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2,000-y-o Jewish ritual bath from Second Temple period unearthed in Galilee

2,000-y-o Jewish ritual bath from Second Temple period unearthed in Galilee

Sussita-Hippos is an archaeological site in Israel, located on a hill overlooking the Sea of Galilee. Between the 3rd century BC and the 7th century AD, Hippos was the site of a Greco-Roman city. | Wikimedia Commons/Michael Eisenberg

A 2,000-year-old mikveh, a Jewish ritual bath, has been uncovered in Galilee on an ancient farmstead.

The first-of-its-kind archaeological discovery was found during an excavation the Israel Antiquities Authority conducted and occurred prior to a significant construction project on the highway system that was about to start in the region, according to multiple reports.

“The existence of a mikveh, a purification facility, unequivocally indicates that the residents of the ancient farm were Jewish, who led a religious and traditional way of life, and maintained purity as a Torah commandment. Ritual baths have been used in daily life by Jews since the Second Temple period and until today,” explained excavation directors Abd Elghani Ibrahim and Dr. Walid Atrash.

“The discovery of the mikveh in the farmstead changes what we knew about the lifestyle of the Jews in the Second Temple period. Until now we hadn't discovered Jewish farms in the Galilee. It was considered that the Jews in the Roman period didn't live in farms outside the villages or towns. The discovery of the farmstead at some distance from the village of the Shikhin and the large Jewish town of Sepphoris, showed that Jews also settled in farmsteads, that perhaps functioned as the rural hinterland of Sepphoris,” they continued.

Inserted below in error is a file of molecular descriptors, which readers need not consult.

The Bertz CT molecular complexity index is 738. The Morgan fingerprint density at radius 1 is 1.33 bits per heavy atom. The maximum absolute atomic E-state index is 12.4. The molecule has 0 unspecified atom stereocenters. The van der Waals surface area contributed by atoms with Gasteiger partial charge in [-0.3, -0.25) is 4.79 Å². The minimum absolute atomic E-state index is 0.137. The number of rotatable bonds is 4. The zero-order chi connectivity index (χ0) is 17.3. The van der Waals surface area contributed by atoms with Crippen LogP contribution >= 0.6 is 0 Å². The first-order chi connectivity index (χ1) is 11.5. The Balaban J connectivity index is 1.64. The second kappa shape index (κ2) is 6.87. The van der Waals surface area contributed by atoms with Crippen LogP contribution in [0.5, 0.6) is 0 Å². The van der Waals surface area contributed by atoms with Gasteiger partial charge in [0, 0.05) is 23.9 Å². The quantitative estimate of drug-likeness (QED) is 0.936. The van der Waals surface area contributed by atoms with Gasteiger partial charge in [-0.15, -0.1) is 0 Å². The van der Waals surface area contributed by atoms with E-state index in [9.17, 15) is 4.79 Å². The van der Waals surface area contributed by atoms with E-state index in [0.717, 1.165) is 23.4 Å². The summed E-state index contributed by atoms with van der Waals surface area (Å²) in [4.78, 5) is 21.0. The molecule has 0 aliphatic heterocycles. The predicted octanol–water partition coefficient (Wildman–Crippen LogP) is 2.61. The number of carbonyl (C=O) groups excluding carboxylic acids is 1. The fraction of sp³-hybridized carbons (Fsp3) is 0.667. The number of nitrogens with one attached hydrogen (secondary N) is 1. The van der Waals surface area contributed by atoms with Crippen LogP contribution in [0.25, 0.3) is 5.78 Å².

The Second Temple period in Jewish history spanned from 516 B.C. and 70 A.D., when the Second Temple of Jerusalem existed. The sects of Pharisees, Sadducees, Essenes, Zealots and the earliest Christians formed during this period. In 70 A.D., the Romans captured the Holy City and destroyed the temple.

The planned highway construction would have damaged the mikveh if left in the bedrock, the archaeologists noted, and as a result, it had to be detached and transferred it to the nearby Hannaton kibbutz — and Israeli collective agricultural community — where it will be preserved.

The transfer, which took two weeks to prepare and made use of a 500-ton crane, involved extracting the stone bath from bedrock, surrounding it with a steel cage to protect it, and hoisting it onto a tractor-trailer to carry it down the road to its new home on the kibbutz. It was then placed in a deep hole that was seven meters wide and three meters deep. The mikveh reportedly weighs 57 tons and was situated near the community's existing ritual bath.

The kibbutz community must now determine how to present what they see as a national treasure to the public, whether that means making an archaeological park out of the space or using it for its intended purpose.

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